By Lee Provost | lprovost@daily-journal.com | 815-937-3364

ST. ANNE — Marley has every reason to be angry.

He was abandoned.

He has a terminal illness.

He has lesions across his body.

He has bald patches on his head.

He will likely die before the end of summer.

But all the 60-pound brindle pit bull can do is smile ... and eat as many treats as his owners dare to give him.

Adopted from the Michiana Humane Society in Michigan City, Ind., on Feb. 8 by Jordan and Jen Chapman, of St. Anne and Bourbonnais, respectively, Marley will be living out the final months of his 14-year life doing things most dogs could only wag their tails about in a dream.

Jordan, executive director of the Kankakee County Humane Society, and Jen, a Hospice of Kankakee Valley massage therapist, developed a “Marley Bucket List” of activities for the final months of life.

Marley suffers from an ailment known as Cutaneous Lymphoma. Basically, it is an extremely rare form of canine cancer which forms lesions on the skin. The lesions can eventually lead to ulcers, lumps, plaques and patches.

The illness eventually can spread inside the dog causing enlargement of the liver and spleen.

The disease usually causes death within eight to 20 months. Marley has been undergoing chemotherapy — one dose every three weeks — to keep the lesions small, which helps prevent them from breaking open and causing more suffering.

The condition, however, did not dissuade this pair from welcoming Marley into their home after they discovered him on Michiana’s website of available dogs. It’s not that the couple needed another dog — they already had four — but some people simply cannot resist, Jordan confessed.

Even after learning of the dog’s medical condition, they moved forward.

And as the new arrival settled into his new home, the couple had an idea. Why not treat Marley to anything which could bring joy and wonder into his life?

BUCKET LIST BORN

They decided to treat Marley to as many activities, adventures and experiences as his health would allow.

They developed a bucket list, which is basically a list of adventures and experiences people do as they near the final years of their active life. Like humans, Marley’s list is wide ranging and continues to grow.

“We walked into this knowing what we were facing. People have asked if we could do it over, would we? The answer is yes,” Jen said. “He’s just like any other dog. He runs around, he chews on his bones and he loves treats.”

And he sleeps plenty.

“I’m a total bleeding heart,” Jordan noted “I would do it again, no question. The [Michigan City] shelter didn’t want him dying in the shelter.”

Neither did Jordan or Jen.

NO COMPLAINTS WITH MARLEY

To someone who hasn’t met Marley, the only things which indicate something might be wrong with him is the fact he wears a sweater (helps prevents scratching the lesions) and he lost some fur because of the cancer.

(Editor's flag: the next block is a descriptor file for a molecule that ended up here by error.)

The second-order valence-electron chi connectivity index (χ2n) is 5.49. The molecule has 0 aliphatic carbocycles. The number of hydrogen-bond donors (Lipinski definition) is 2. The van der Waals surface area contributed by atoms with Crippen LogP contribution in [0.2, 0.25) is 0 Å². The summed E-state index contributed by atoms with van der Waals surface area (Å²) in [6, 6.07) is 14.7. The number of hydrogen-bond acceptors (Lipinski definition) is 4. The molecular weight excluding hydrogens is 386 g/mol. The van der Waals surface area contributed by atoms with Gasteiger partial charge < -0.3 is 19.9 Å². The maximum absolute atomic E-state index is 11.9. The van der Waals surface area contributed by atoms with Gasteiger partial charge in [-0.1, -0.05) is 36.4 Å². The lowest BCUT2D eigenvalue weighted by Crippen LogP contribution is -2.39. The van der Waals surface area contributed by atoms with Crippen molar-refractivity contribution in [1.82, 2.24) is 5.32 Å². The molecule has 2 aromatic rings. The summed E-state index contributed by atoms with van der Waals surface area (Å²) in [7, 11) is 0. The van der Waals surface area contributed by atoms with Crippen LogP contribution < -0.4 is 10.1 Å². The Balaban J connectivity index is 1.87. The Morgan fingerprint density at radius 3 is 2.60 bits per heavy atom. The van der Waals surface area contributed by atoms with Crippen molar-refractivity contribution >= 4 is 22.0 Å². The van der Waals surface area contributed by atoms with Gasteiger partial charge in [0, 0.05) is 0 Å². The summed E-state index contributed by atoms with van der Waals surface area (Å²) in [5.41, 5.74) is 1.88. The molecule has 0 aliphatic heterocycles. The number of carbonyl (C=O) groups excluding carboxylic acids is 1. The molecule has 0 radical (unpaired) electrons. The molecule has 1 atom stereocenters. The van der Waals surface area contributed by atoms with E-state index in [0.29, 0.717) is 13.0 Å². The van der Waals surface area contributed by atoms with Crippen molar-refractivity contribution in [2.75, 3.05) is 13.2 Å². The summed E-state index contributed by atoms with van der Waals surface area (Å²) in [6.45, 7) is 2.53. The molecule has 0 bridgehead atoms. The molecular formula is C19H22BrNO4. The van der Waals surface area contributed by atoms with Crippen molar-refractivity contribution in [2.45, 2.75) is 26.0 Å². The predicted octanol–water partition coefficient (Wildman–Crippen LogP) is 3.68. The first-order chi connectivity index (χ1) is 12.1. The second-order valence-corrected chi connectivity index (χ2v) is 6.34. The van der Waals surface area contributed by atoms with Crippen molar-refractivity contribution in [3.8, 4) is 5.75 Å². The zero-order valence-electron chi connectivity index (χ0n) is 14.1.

“We have no complaints with him,” Jen said. “He never stops grinning.”

Marley is extremely gentle. He rarely barks and his favorite pastime is being rubbed while lying on the couch. On his bucket list adventures, he accepts pats on his heads and often returns the love with a tag wag or a sloppy kiss.

Jordan, a 2009 St. Anne Community High School graduate, has four other dogs: Wrigley, a female 8-year-old lab mix; Maddux, a male 6-year-old German shepherd mix; Atlas, a male 6-year-old husky/cattle dog mix; and Rizzo, a female 4-year-old pit bull mix.

Jen, a 1998 graduate of Bishop McNamara Catholic High School, has three cats, thus the reason they maintain two homes. Their dogs and cats do not mix.

That situation existed before Marley arrived in their lives. Both women said Marley is the best-behaved dog they have ever encountered.

When his mood strikes, he will dart around the house reliving his puppy days, but for the most part, he enjoys cuddling on the couch and snacking on treats.

LIVE IN THE MOMENT

Even though Marley’s owners know his life is drawing to a close, they do the best they can to push the thought out of their minds and live in the moment.

“He’s the best-natured dog,” Jen said. She is hoping Marley’s story impacts other potential pet owners and drives them to consider adopting older dogs or even those in need of hospice care.

Despite pushing Marley’s end-of-life scenario to the back of her mind, Jordan admitted it’s often on her mind.

“I’m not prepared. We know we aren’t there yet,” she said.

In the meantime, Marley has things to do. The bucket list has many items which need to be checked off.

On Monday, he will become an honorary member of the Bourbonnais Police Department.

Another item receives a check mark and Marley likely creates more smiles, friends and memories.

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